Breed: Dachshund

Suggested tests: Eye
Avg Size of Female: Height: 8 – 9 inches, Weight: 11 – 32 pounds
Minor concerns: KCS
Avg Size of male: Height: 8 – 9 inches, Weight: 11 – 32 pounds
Occasionally seen: Diabetes, epilepsy, patellar luxation, deafness, gastric torsion
Major concerns: Intervertebral disc disease
Note: Obesity is a major problem for the dachshund. Many dachshunds tend to be overweight, which in turn predisposes them to intervertebral disc disease.
Life span: 12 – 14 years

Brief History on Dachshund Origin

The Dachshund is said to have originated in Germany as a type of hunting dog. Though the breed’s origins can be traced as far back as the 15th century, the breed’s development truly began in the 17th century. Called Dachshunds, or translated to “badger-dogs,” these short and lengthy hounds did exactly what their name entitled. They were used to hunt badgers. Miniature smooth-coated Dachshunds were eventually bred later on by crossing the breed with toy pinschers and terriers. The long-haired variety was created by being crossed with the Papillon, and the wire-haired type was a result from a cross with the Miniature Schnauzer. The Dachshund is a very popular pet in the American household.

Dachshund Breed Appearance

The Dachshund is a short-legged breed with an elongated and muscular body. They normally come in two sizes, miniature and standard. They also come in three coat varieties, smooth or short-haired, wire-haired, and long-haired. The head of the Dachshund features medium, almond-shaped eyes that offer a friendly and energetic expression. The ears are somewhat long in proportion to the rest of their body. They frame the face and are set up near the top of the head. They’ve got a lengthy, cone-shaped muzzle that features a black nose with open nostrils. The neck is firm, muscular, and slightly arched. The Dachshunds front legs are short but powerful and toned. The front feet are compact with featuring thick nails and protective, thick pads. The thighs are small but strong, and the back feet are slightly smaller than the front in size comparison. The tail of this breed is thin and straight. The gait of the Dachshund is described as smooth and steady. The coat of the smooth or short-haired variety is short and shiny. The coat of the wire-haired variety features a rough outer coat and a softer, shorter undercoat. The coat of the long-haired Dachshund is usually slightly wavy and longer at the neck, chest and tail. The breed can come in all colors except white.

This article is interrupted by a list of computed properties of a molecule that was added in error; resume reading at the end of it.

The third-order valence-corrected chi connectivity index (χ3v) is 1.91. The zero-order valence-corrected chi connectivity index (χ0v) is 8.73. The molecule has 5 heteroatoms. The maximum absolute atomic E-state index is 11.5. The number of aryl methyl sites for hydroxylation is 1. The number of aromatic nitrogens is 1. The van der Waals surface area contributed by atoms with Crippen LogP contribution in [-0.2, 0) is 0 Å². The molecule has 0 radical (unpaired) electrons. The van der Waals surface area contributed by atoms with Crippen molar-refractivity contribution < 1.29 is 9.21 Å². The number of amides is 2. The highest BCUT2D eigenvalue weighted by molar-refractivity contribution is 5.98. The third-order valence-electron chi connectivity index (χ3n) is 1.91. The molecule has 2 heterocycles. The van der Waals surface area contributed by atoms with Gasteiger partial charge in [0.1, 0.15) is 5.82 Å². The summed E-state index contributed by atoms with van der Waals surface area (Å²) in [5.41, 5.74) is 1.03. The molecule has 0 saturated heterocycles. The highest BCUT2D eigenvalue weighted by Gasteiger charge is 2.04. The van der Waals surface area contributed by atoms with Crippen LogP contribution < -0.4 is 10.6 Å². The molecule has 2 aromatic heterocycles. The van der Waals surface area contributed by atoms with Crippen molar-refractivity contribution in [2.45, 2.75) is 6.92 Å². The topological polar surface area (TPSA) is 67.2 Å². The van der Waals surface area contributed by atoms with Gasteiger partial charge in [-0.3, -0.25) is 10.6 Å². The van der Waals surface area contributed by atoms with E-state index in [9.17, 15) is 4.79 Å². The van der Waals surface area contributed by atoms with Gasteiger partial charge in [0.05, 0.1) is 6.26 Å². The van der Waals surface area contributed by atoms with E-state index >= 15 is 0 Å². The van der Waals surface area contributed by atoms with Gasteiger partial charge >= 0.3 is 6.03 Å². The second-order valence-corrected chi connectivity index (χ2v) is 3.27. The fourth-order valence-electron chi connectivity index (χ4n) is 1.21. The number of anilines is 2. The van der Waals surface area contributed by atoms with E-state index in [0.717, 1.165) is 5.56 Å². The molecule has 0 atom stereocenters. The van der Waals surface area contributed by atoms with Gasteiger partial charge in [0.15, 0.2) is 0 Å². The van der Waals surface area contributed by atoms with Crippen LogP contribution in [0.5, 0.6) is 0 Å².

Dachshund Breed Temperament

The Dachshund enjoys hunting, digging and seeking adventure. While this breed has an independent personality, it will usually join in on family activities. They are known to be good with the children from their own household, but extra care should be taken as some may not do well with unfamiliar children. This breed normally gets along well with other pets and dogs in the home, but early socialization is a must in order for them to live peacefully among a cat. This breed is known to sometimes display jealous, protective and irritable behaviors, and they can be quick to snap when teased. The Dachshund is generally distant around strangers, and some tend to bark.

Dachshund Breed Maintenance

The coat variety of your Dachshund has a lot to do with how much maintenance will be required. A smooth or short-haired coat is easy to care, for and only needs to be brushed occasionally to remove any loose hairs. The long-haired coat should be brushed at least two times per week to prevent matting or tangling, and also occasional trimmings. The wire-haired coat should be brushed at least once a week, and any stray or long hairs should be trimmed as necessary. It is said that stripping is recommended at least twice a year to remove dead hair. This breed should be bathed or dry shampooed only when necessary to avoid stripping the skin of natural oils. Be sure to clean the ears regularly to prevent mites as well as bacteria or fungus growth. Though this breed is quite energetic, short walks on a leash and playing fetch in the yard can easily meet its exercise requirements. The Dachshund is considered good for an apartment dwelling. This breed should always be discouraged from jumping to help prevent any potential spinal damage.

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